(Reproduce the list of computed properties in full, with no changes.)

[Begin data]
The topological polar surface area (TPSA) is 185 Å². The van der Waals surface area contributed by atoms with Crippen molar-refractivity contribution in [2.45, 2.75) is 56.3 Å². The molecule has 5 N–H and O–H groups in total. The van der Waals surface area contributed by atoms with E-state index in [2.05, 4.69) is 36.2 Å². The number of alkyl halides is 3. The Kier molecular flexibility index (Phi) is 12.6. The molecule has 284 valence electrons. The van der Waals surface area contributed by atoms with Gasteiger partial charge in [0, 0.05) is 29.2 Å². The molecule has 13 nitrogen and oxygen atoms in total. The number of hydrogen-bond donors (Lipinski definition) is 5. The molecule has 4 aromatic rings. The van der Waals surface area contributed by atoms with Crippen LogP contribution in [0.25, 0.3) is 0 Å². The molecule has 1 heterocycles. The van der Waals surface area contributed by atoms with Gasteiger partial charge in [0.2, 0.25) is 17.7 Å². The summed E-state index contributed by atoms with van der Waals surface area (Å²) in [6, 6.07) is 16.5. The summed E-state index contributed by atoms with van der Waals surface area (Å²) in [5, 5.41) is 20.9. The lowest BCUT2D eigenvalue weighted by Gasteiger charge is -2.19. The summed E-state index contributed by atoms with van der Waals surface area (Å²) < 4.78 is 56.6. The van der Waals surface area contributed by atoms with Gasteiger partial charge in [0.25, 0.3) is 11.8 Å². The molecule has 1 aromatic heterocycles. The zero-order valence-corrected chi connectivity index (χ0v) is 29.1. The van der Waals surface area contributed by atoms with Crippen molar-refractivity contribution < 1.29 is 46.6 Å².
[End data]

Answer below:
The topological polar surface area (TPSA) is 185 Å². The van der Waals surface area contributed by atoms with Crippen molar-refractivity contribution in [2.45, 2.75) is 56.3 Å². The molecule has 5 N–H and O–H groups in total. The van der Waals surface area contributed by atoms with E-state index in [2.05, 4.69) is 36.2 Å². The number of alkyl halides is 3. The Kier molecular flexibility index (Phi) is 12.6. The molecule has 284 valence electrons. The van der Waals surface area contributed by atoms with Gasteiger partial charge in [0, 0.05) is 29.2 Å². The molecule has 13 nitrogen and oxygen atoms in total. The number of hydrogen-bond donors (Lipinski definition) is 5. The molecule has 4 aromatic rings. The van der Waals surface area contributed by atoms with Crippen LogP contribution in [0.25, 0.3) is 0 Å². The molecule has 1 heterocycles. The van der Waals surface area contributed by atoms with Gasteiger partial charge in [0.2, 0.25) is 17.7 Å². The summed E-state index contributed by atoms with van der Waals surface area (Å²) in [6, 6.07) is 16.5. The summed E-state index contributed by atoms with van der Waals surface area (Å²) in [5, 5.41) is 20.9. The lowest BCUT2D eigenvalue weighted by Gasteiger charge is -2.19. The summed E-state index contributed by atoms with van der Waals surface area (Å²) < 4.78 is 56.6. The van der Waals surface area contributed by atoms with Gasteiger partial charge in [0.25, 0.3) is 11.8 Å². The molecule has 1 aromatic heterocycles. The zero-order valence-corrected chi connectivity index (χ0v) is 29.1. The van der Waals surface area contributed by atoms with Crippen molar-refractivity contribution < 1.29 is 46.6 Å².